"Discovery" arrives at a time when the US is more divided than ever. From the tragic protests last month in Charlottesville, Virginia, to claims by a Google engineer that women aren't suited to work in technology, the nation is wrestling with racism, sexism and questions about its identity.
Enter Star Trek, based on a future universe envisioned by Gene Roddenberry where such issues were resolved long ago. "Discovery" picks up the original show's mantle of diversity and social commentary, which Roddenberry conceived of and aired during the civil rights battles of the 1960s. It focused on different peoples and races (human and alien) working together for the greater good.
The new show boasts a darker, more modern take on Star Trek, complete with complex characters who disagree, change and potentially die throughout an evolving serialized arc. But it preserves Roddenberry's core principle.
To many involved with "Discovery," that's exactly what we need right now.
"I'm excited for what this show represents and for what I truly hope it will do," says Sonequa Martin-Green, who plays First Officer Michael Burnham, the first black woman to headline a Star Trek series. "I just hope that we can incite change."
Legacy of diversity
The casting of Martin-Green as the lead character in "Discovery" sparked a reaction of a different sort after the announcement was made in December.
Critics from across the internet derided "Discovery" as too diverse, even tossing around the concept of "white genocide."
"It surprised me — but it didn't," Martin-Green says in an interview at the Shangri La Hotel in Toronto, Canada, where the show is being filmed at Pinewood Studios. "In those first few encounters, I realized that the hypocrisy is real. You can be a part of something that has been a champion of diversity and still have naysayers."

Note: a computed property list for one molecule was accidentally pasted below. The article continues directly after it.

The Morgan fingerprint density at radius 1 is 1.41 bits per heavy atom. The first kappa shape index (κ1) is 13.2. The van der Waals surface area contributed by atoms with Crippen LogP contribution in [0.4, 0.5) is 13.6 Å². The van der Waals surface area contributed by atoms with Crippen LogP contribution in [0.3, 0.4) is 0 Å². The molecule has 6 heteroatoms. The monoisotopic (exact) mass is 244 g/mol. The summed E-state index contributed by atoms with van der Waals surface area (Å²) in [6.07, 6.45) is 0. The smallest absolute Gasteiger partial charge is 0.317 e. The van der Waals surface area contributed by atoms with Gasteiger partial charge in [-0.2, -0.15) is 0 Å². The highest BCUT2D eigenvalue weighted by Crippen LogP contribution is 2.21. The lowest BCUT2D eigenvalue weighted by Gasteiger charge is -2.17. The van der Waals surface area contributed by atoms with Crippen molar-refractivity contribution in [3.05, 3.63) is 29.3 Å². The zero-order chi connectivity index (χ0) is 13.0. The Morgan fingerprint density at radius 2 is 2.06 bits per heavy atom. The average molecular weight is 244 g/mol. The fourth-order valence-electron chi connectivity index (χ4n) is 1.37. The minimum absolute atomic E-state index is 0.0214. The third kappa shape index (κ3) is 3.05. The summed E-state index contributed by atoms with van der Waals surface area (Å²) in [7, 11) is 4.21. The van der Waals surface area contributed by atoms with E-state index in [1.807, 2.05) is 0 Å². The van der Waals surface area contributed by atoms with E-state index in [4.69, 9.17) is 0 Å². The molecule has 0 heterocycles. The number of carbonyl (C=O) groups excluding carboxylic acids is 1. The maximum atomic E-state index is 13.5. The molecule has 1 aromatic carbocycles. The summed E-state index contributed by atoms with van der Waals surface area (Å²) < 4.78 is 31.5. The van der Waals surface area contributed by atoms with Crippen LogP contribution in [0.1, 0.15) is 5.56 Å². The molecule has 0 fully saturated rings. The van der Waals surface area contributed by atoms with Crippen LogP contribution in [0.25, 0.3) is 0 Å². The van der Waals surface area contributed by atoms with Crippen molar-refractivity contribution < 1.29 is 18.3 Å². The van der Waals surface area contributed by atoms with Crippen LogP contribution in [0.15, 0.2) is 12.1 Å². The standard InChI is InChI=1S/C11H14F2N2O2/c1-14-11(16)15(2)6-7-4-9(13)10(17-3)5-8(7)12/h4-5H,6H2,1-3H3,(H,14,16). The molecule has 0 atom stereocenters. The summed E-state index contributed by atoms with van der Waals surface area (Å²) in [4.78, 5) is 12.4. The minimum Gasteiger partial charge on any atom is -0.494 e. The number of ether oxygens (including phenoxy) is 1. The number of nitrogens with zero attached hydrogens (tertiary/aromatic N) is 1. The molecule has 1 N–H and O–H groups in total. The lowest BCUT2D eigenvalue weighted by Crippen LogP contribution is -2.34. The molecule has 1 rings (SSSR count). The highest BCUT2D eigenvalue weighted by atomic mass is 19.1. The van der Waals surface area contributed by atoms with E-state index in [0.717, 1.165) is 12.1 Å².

As she points out, if you're criticizing the show's efforts to present a more diverse future, you've missed one of the central points of Star Trek. The original series, after all, cast a black woman, Nichelle Nichols, as Lt. Nyota Uhura, the Enterprise's communications officer, and a Japanese-American man, George Takei, as Lt. Hikaru Sulu, the ship's helmsman.
We may take such a diverse cast for granted now, but it was a wild concept when the show premiered in 1966.
"To have people of color out in space is quite revolutionary," says Miki Turner, assistant professor of journalism at the University of Southern California. Roddenberry "did it during a time when it was not expected and wasn't accepted in some quarters of the world."
Star Trek also featured its first black commanding officer, Benjamin Sisko, in "Star Trek: Deep Space Nine" in 1993 and its first female captain, Kathryn Janeway, in "Star Trek: Voyager" in 1995.
"Discovery" goes further. The decision to revolve the series around Martin-Green's character, First Officer Burnham, gives it a different point of view than the typical captain-centric focus.
The show also features a gay couple played by Anthony Rapp (Lt. Paul Stamets) and Wilson Cruz (Dr. Hugh Culber).
"Star Trek for 50 years has pushed so many boundaries, but this has been one blind spot," Rapp says. "There's a sizable LGBT contingent, and they've been hungry and clamoring for it."
Then there's Captain Lorca, played by British actor Jason Isaacs, best known for playing Lucius Malfoy in the "Harry Potter" film franchise, who says he chose a southern accent because he didn't want to try to follow Patrick Stewart. He worked with a dialogue coach to create an accent that was an amalgamation from different states, working off the assumption that those boundaries would fade in the future.
When he was training for the film "Black Hawk Down," Isaacs noted that the southern accent was common in the military, even among soldiers who were from the north.
"Something about it conveys something military about him," he says.
Capt. Philippa Georgiou, played by action-film legend Michelle Yeoh, is another pivotal figure. Commander of the USS Shenzhou, Georgiou's ready room features shadow puppets called wayang kulit, a nod to Yeoh's Malaysian heritage.
And we haven't even gotten to the aliens yet.
'Star Trek: Discovery' fights for more than Trekkies' hearts - CNET
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